In what may be the greatest IT spectacle ever, Google and Microsoft joined forces Saturday, Aug. 31, 2013*. Logan Tittle of Newsy filed her video report this date as did many other folks in the tech business. It is common knowledge now that Edward Snowden has provided some documents possibly related to FISA and our nation's secret surveillance programs. The news about the partnership was initially reported on this date in the Microsoft blog Microsoft on the Issues and posted by their general counsel Brad Smith.
Actually, the IT giants Microsoft and Google brought the lawsuit against FISA in June and *the real news is Mr. Smith's posting of this date. Logan goes on to report that the negotiations to delay/proceed the lawsuit have broken down. The government has requested delays at least half a dozen times. But, she reports that James Clapper (Director of National Intelligence) says he is releasing some of the data in question. A logical concession is that not all of the processes and practices be revealed.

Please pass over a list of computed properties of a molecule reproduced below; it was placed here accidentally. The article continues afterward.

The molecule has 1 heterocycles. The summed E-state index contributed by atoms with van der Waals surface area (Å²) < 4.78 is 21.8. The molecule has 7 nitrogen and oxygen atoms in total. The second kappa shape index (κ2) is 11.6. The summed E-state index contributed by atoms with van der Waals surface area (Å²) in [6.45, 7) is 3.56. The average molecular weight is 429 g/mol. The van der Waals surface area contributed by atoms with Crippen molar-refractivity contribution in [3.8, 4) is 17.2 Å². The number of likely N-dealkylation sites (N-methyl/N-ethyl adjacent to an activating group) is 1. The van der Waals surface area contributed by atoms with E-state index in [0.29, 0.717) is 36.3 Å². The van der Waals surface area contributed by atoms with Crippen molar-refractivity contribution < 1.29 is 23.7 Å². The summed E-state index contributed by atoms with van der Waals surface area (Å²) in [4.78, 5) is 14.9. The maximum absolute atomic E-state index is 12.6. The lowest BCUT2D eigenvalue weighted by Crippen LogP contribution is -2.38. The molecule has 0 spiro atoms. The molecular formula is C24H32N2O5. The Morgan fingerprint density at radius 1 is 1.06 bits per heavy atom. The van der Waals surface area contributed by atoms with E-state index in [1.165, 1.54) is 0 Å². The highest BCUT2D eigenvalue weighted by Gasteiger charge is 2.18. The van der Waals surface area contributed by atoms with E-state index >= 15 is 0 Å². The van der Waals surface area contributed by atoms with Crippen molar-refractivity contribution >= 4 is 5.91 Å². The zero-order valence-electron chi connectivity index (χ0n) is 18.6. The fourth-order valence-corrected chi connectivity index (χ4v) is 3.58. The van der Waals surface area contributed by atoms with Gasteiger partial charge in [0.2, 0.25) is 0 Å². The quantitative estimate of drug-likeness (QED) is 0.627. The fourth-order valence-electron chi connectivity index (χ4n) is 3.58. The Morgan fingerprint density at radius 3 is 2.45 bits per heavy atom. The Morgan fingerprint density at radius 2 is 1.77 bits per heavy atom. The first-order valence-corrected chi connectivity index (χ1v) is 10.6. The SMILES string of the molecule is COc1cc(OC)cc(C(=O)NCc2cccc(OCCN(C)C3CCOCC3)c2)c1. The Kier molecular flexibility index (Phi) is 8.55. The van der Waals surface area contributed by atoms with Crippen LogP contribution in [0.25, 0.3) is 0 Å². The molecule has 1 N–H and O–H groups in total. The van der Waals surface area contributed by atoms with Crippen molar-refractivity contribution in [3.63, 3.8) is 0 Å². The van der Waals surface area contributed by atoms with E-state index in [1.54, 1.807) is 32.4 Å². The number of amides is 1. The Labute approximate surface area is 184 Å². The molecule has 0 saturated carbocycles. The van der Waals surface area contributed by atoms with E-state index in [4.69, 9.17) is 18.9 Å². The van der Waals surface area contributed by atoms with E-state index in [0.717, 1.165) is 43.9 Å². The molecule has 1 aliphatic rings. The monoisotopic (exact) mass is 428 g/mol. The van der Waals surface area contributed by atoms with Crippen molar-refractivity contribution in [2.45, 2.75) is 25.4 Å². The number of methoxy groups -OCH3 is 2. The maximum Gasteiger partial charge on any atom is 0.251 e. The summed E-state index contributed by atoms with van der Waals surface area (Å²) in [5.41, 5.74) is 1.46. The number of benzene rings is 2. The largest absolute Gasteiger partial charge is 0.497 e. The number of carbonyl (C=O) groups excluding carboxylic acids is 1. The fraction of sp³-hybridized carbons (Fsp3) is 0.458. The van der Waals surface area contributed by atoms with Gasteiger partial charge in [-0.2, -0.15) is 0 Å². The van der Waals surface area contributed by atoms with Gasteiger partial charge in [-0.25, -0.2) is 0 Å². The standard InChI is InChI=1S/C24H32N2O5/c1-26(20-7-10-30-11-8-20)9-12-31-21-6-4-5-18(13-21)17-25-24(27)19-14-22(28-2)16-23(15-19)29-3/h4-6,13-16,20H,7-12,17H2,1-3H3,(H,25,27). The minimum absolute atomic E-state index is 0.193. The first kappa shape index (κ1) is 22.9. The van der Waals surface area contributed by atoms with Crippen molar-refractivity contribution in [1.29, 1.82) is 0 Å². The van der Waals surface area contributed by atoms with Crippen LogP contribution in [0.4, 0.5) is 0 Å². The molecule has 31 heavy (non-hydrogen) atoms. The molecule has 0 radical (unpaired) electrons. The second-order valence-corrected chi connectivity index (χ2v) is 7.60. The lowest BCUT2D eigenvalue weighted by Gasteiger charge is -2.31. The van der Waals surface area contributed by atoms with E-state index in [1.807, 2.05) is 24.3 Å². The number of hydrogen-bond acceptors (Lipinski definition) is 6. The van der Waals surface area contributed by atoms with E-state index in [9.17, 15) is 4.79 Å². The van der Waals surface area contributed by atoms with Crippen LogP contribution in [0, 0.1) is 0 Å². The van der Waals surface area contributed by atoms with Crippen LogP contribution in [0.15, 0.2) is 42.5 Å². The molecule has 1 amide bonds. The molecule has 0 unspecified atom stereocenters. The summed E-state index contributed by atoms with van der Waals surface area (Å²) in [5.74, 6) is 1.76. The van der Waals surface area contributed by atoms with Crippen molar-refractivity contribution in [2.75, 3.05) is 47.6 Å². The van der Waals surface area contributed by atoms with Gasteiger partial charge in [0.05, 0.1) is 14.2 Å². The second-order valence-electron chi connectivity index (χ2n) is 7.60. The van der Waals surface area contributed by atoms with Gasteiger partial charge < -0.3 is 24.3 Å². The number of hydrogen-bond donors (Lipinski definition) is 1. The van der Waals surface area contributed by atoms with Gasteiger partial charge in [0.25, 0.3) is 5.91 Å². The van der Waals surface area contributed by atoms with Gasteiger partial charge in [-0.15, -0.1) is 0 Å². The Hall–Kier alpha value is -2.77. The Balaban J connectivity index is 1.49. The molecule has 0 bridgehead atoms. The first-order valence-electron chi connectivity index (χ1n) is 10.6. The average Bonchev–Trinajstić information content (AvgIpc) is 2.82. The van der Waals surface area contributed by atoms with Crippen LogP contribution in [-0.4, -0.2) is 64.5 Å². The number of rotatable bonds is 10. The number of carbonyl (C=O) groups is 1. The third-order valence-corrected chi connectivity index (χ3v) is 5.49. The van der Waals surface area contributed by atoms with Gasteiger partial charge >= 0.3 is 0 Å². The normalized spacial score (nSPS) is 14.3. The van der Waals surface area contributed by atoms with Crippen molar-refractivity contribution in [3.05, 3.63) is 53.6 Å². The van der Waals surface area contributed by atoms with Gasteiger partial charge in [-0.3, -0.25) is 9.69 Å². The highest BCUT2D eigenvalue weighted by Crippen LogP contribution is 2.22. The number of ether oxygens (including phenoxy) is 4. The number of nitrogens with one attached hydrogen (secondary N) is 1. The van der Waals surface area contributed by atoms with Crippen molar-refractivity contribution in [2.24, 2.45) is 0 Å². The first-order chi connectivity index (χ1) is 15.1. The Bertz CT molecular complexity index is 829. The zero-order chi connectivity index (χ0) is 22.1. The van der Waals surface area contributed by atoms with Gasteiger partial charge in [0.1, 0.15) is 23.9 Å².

The timetable for resuming was supposed to be yesterday, Friday, Aug. 30, 2013. ZD Net posted the information then. They also posted a link to that briefing order in their post. A link to that order may also be found in the Examiner's link to FISA (posted above). As it is the holiday weekend, there may be no information as to whether or not the Aug. 30 date was achieved by Microsoft and Google regarding FISA and their request for transparency from the court.
Back to Brad Smith, in his post of this date he gives at least one example of their transparency requests. Microsoft and Google apparently believe there must be some sort of secure publication of the government demands for text message and email content. After all, wouldn't you like to know if your text message or email content was secretly turned over? But the law (Sec. 215 H. R. 3162) backs them up in regards to FBI seizure of "certain business records". It's about the battle for FISA demands (with possibly other government agencies) by Microsoft and Google for transparency of your secretly intercepted communications.